What to Know
- Women now run four of Atlantic City’s nine casinos in what some industry executives and observers say could be the future of the gambling industry.
- Caesars Entertainment hired Jacqueline Grace last week to run the Tropicana casino as its senior vice president and general manager. Melonie Johnson who took over leadership of the Borgata as its president earlier this year. The other women at the helm of Atlantic City casinos are Terry Glebocki of the Ocean Casino Resort and Karie Hall of Bally’s.
- A historian says their hirings speak to rapid changes in the gambling industry in the past few years.
For decades, women have dealt cards or served drinks in casinos, but they rarely got the chance to run the joint.
But women now run four of Atlantic City's nine casinos in what some industry executives and observers say could be the future of the gambling industry.
Caesars Entertainment hired Jacqueline Grace last week to run the Tropicana casino as its senior vice president and general manager. She is one of two Black women in charge of casinos in Atlantic City, joining Melonie Johnson, who took over leadership of the Borgata this year as its president.
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The other women at the helm of Atlantic City casinos are Terry Glebocki, CEO of the Ocean Casino Resort, and Karie Hall, senior vice president and general manager of Bally’s.
“I hope I live to see the day where this is not considered news,” Johnson said. “I think the world is starting to catch up, but it's probably going to be another 10 years before we get all the inequity out of the workforce.”
The American Gaming Association, the national trade group for the casino industry, does not keep statistics on the number of U.S. casinos run by women, but numerous casino executives and analysts said they were hard-pressed to think of another market with a higher percentage of female-led casinos.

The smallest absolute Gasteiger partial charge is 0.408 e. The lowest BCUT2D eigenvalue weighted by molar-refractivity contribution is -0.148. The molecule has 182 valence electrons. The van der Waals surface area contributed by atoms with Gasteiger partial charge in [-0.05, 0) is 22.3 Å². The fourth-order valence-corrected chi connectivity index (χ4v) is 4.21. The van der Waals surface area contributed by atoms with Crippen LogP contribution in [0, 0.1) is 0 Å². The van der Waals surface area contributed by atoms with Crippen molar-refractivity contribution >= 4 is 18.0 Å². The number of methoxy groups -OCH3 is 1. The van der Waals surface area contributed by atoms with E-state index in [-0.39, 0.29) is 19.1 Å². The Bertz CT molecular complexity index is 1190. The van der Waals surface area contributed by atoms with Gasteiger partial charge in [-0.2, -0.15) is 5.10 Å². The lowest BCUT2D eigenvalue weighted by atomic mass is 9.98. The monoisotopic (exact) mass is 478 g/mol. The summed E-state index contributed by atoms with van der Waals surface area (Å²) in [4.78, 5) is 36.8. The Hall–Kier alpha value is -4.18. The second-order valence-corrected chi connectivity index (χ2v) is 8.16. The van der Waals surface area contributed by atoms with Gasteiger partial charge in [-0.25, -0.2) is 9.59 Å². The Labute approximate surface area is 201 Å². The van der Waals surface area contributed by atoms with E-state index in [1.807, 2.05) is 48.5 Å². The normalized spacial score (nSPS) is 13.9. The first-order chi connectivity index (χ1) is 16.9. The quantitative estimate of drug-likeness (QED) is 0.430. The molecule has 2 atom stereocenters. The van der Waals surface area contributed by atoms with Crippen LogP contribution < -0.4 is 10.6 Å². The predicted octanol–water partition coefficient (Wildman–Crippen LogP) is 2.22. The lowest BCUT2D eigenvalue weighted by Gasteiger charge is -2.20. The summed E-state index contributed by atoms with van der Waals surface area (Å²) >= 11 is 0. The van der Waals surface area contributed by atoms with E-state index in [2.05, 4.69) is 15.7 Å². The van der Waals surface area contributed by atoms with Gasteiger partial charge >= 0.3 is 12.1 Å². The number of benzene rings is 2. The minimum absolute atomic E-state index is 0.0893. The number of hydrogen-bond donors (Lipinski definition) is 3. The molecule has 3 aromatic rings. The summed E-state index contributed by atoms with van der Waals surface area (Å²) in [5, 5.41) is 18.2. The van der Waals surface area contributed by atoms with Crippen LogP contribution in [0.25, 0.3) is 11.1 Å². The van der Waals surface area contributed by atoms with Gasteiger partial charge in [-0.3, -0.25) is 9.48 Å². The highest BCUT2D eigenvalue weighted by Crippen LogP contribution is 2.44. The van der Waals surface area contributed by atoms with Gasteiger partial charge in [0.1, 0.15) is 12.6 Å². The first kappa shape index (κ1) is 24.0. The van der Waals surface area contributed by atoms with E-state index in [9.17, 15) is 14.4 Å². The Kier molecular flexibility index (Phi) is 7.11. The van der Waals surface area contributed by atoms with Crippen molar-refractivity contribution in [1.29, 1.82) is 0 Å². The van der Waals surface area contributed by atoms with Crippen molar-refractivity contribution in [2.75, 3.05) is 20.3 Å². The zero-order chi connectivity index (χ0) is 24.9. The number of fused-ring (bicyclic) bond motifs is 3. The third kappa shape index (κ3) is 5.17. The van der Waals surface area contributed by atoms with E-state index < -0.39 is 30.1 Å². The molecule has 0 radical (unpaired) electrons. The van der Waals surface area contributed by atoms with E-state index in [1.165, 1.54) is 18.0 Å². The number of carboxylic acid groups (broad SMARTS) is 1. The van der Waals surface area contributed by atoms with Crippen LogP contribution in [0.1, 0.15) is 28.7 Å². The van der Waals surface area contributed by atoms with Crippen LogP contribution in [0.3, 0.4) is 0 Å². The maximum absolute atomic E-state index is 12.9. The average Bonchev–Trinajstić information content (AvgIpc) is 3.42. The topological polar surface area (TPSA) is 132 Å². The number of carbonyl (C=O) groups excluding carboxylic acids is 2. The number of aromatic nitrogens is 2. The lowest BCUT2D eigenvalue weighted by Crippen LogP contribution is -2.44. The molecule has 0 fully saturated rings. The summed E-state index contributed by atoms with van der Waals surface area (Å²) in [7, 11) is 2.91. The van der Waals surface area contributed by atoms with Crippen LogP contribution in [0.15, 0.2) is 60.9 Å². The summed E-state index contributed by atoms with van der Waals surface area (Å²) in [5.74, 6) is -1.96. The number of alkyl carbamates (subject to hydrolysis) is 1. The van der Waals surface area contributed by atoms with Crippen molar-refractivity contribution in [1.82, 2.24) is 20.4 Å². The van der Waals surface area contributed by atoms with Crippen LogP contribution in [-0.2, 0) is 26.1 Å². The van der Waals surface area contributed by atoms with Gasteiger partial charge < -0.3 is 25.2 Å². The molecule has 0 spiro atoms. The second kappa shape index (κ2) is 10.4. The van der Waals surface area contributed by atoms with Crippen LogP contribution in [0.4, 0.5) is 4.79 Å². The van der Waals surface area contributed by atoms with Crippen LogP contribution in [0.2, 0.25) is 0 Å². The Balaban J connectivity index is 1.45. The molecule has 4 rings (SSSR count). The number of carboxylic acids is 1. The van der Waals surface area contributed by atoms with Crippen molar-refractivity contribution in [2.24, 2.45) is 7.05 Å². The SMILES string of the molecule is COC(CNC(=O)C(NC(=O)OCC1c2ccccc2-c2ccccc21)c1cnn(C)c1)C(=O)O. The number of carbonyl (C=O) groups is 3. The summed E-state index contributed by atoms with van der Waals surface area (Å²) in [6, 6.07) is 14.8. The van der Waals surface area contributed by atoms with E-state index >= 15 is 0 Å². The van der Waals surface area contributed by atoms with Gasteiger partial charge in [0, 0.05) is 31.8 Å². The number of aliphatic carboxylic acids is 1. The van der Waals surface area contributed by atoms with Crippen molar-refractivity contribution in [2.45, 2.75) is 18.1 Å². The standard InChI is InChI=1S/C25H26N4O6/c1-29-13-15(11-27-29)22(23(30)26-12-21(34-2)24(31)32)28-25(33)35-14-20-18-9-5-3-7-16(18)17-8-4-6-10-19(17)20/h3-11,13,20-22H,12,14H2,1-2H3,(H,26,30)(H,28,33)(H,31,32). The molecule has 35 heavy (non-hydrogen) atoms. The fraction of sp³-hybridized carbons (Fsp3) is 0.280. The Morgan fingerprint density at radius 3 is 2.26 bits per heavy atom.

All agreed it is far less than the number of men who hold those jobs, with several placing it at about 10%.
“I think it speaks to the rapid changes in the gaming industry, which was traditionally very male-oriented, over the past few years,” said David Schwartz, a gambling historian with the University of Nevada, Las Vegas. “Many of the reasons for the male domination had to do with the way casinos were run in Nevada. Women didn’t deal in Las Vegas until the 1970s, giving them far fewer chances."
Debra Nutton was one of the first craps dealers in Las Vegas, which so irked one of her male bosses at the Sands that he referred to her in front of others as “that (expletive) broad." She persevered and soon was promoted to manager of the dice pit, where a female boss was unheard of at the time.
“The more women that get a seat at the table and prove their value, the better it is for the second, third and fourth person in the line,” said Nutton, who eventually became a senior vice president at the Wynn and MGM casino companies before retiring. “When women have a seat at the table and can say of a candidate: ‘I know her, she’s fantastic!' the more opportunities we will get."
When New Jersey began legal casino gambling in 1978, it opened up a new world of possibilities for women, said Virginia McDowell, vice president of Global Gaming Women, which advocates for women in the gambling industry. Many who worked their way up from dealers into supervisory roles went on to higher-level careers elsewhere in the country as gambling spread.
“I can think of at least a dozen women trained in Atlantic City who went on to lead very significant careers in the industry, people who held the highest positions across the U.S.,” said McDowell, who served as executive vice president of the Trump casinos in Atlantic City, and CEO of Missouri-based Isle of Capri casinos.
Six years ago, six of Iowa's 19 casinos were led by women, a figure that has since declined to five, according to Wes Ehrecke, president of the Iowa Gaming Association.
“I don't think it's a coincidence” that nearly half of Atlantic City's casinos are run by women, said the Atlantic City Tropicana’s Grace, who spent 10 years in finance before entering the gambling industry. “I think it's corporations being thoughtful about a workforce that looks like their communities.”
Hall, the Bally's general manager in Atlantic City, said, “One of the things I’m really passionate about is what comes behind us — what that pipeline looks like, so that this is not just an aberration, that it’s not just us.
“This is a progression,” she said. "We want to keep it moving forward.”
Associated Press writer Ken Ritter in Las Vegas contributed to this report.